United States District Court, D. Montana, Butte Division
FINDINGS AND RECOMMENDATION
JEREMIAH C. LYNCH UNITED STATES MAGISTRATE JUDGE
Plaintiff David Braun brings this action against Defendant
Bank of America, N.A. alleging a long history of wrongful
conduct. Bank of America has moved under Federal Rule of
Civil Procedure 12(b)(6) to dismiss the Complaint for failure
to state a claim upon which relief can be granted. Because
Braun's Complaint is barred by res judicata and otherwise
fails to state a claim for relief, Bank of America's
motion should be granted.
opening section of his Complaint, Braun alleges he has been a
Bank of America credit card customer for several years and
his account has been “plagued with large amounts of
fraud, ” including unauthorized charges and two
unspecified “fraud events” that caused him to be
hospitalized under “questionable circumstances.”
(Doc. 1, at 2). Braun claims that Bank of America called him
“uncontrollably” for several months and
eventually brought a lawsuit against him in state court to
collect on his unpaid credit card debt. Braun explains that
he asserted a counterclaim against Bank of America, which was
later dismissed by the court. Braun alleges Bank of
America's collection action ended in “a working
Judgment in District Court, ” and he has yet to be
compensated “for the Damage to [his] health and
life.” (Doc. 1, at 3).
these initial allegations, the Complaint contains a section
of “Facts” describing events and conduct that
Braun alleges took place both before and during the
collection action in state court. In support of these
allegations, Braun attaches as exhibits several filings,
orders, and other materials from the state court case. In the
next section of his Complaint, Braun provides a list of
“Accusations” in which he claims that his
counterclaim in the debt collection case was improperly
dismissed and accuses Bank of America of failing to respond
to discovery during that litigation.
statement of requested relief, Braun demands 3, 000, 000
share of Bank of America Corporation common stock in order
“[t]o insure future quality off [sic] life, provide to
security medical care, housing and livening [sic] expenses,
and compensate for the harm done up to this point.”
(Doc. 1, at 8).
final section of the Complaint is titled “Background on
Plaintiffs [sic] previous Military Service and Executed
Contractual Agreements.” Braun claims the issues raised
in his Complaint have “been around me and what's
left off [sic] my family for many years” and states
that he has made several prior complaints with various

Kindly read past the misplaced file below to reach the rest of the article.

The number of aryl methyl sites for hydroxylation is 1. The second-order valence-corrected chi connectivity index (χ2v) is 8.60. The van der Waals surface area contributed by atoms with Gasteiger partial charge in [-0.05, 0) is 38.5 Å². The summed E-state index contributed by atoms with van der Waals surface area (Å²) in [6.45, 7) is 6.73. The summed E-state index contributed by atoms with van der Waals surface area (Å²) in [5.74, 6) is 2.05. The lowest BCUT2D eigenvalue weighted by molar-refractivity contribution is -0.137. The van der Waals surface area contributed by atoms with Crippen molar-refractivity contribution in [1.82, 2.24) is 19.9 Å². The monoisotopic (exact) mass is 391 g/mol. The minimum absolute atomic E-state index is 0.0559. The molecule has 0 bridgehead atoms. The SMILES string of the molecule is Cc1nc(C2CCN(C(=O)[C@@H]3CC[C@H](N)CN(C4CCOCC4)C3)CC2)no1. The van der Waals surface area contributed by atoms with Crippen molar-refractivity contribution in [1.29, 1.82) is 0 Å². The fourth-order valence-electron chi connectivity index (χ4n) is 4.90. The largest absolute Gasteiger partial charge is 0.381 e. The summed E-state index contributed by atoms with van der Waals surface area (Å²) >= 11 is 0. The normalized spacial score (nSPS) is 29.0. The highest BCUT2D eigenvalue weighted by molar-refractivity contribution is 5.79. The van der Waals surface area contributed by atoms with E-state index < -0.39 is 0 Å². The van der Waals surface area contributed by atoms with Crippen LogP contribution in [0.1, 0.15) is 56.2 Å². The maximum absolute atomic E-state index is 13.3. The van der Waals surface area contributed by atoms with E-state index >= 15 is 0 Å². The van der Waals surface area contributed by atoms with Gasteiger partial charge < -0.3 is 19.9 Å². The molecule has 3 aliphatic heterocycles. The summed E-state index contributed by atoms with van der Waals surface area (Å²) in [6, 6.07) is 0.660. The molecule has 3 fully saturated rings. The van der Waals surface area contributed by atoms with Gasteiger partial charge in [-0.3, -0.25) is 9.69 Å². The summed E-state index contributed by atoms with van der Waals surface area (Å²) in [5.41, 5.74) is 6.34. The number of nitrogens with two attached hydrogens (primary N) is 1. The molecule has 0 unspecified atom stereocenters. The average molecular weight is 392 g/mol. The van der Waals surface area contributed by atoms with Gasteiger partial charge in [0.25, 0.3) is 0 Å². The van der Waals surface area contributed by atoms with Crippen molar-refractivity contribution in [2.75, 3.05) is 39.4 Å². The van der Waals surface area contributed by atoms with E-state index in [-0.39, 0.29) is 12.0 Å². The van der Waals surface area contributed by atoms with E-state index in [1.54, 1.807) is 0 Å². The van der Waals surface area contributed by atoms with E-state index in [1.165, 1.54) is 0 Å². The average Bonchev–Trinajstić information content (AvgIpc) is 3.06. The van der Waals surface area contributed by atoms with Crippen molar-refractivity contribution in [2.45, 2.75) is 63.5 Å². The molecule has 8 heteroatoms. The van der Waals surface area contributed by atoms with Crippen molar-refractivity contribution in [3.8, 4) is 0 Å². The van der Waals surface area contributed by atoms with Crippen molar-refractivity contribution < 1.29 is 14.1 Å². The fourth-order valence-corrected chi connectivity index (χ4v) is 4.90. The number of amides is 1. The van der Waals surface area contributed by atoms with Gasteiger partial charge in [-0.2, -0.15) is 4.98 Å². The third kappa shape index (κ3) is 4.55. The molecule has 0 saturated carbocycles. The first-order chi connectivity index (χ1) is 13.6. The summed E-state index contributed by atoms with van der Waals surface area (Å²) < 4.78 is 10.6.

government agencies, including the FBI, NSA, and CIA. The
rest of Braun's allegations are largely incomprehensible,
and he ends his Complaint by asking defense counsel to
produce “an actual contract or record off [sic] the
events that you believe make it impossible for this court to
render a Judgment for the Plaintiff.” (Doc. 1, at 8-9).
motion to dismiss under Rule 12(b)(6) tests the legal
sufficiency of a complaint. Navarro v. Block, 250
F.3d 729, 732 (9th Cir. 2001). The Court's
standard of review under Rule 12(b)(6) is informed by the
provision of Fed.R.Civ.P. 8(a)(2) which requires that a
pleading contain “a short and plain statement of the
claim showing that the pleader is entitled to relief.”
Ashcroft v. Iqbal, 556 U.S. 662, 678-79 (2009)
(quoting Rule 8).
survive a Rule 12(b)(6) motion, the complaint “must
contain sufficient factual matter, accepted as true, to
‘state a claim to relief that is plausible on its
face.'” Iqbal, 556 U.S. at 678-79 (quoting
Bell Atl. Corp. v. Twombly, 550 U.S. 544, 570
(2007)). A complaint will survive a motion to dismiss if it
alleges facts that allow “the court to draw the
reasonable inference that the defendant is liable for the
misconduct alleged.” Iqbal, 556 U.S. at 678.
But if the complaint “lacks a cognizable legal theory
or sufficient facts to support a cognizable legal theory,
” then dismissal under Rule 12(b)(6) is appropriate.
Mendiondo v. Centinela Hosp. Med. Ctr., 521 F.3d
1097, 1104 (9th Cir. 2008).
as here, the plaintiff is appearing pro se, the court
liberally construes the allegations in the complaint. See
e.g. Karim-Panahi v. Los Angeles Police Dept., 839
F.2d 621, 623 (9th Cir. 1988); Ortez v.
Washington County Oregon, 88 F.3d 804, 807
(9th Cir. 1996). But even where the plaintiff is
proceeding pro se, the complaint should be dismissed if it
appears “beyond a doubt that the plaintiff can prove no
set of facts in support of his claim.” See Pena v.
Gardner, 976 F.2d 469, 471 (9th Cir. 1997).
general rule, the court may not consider any materials
outside the pleadings on a Rule 12(b)(6) motion. Lee v.
City Los Angeles, 250 F.3d 668, 688 (9th Cir.
2001). The court may, however, consider documents attached to
the complaint, matters that are subject to judicial notice,
and documents necessarily relied on by the complaint and
whose authenticity no party questions. See Swartz
v. KPMG LLP, 476 F.3d 756, 763 (9th Cir.
2007); Lee, 250 F.3d at 688-89 (9th Cir.
2001). Thus, review of Bank of America's motion is
informed by the state court orders, filings, and other
materials attached to Braun's complaint.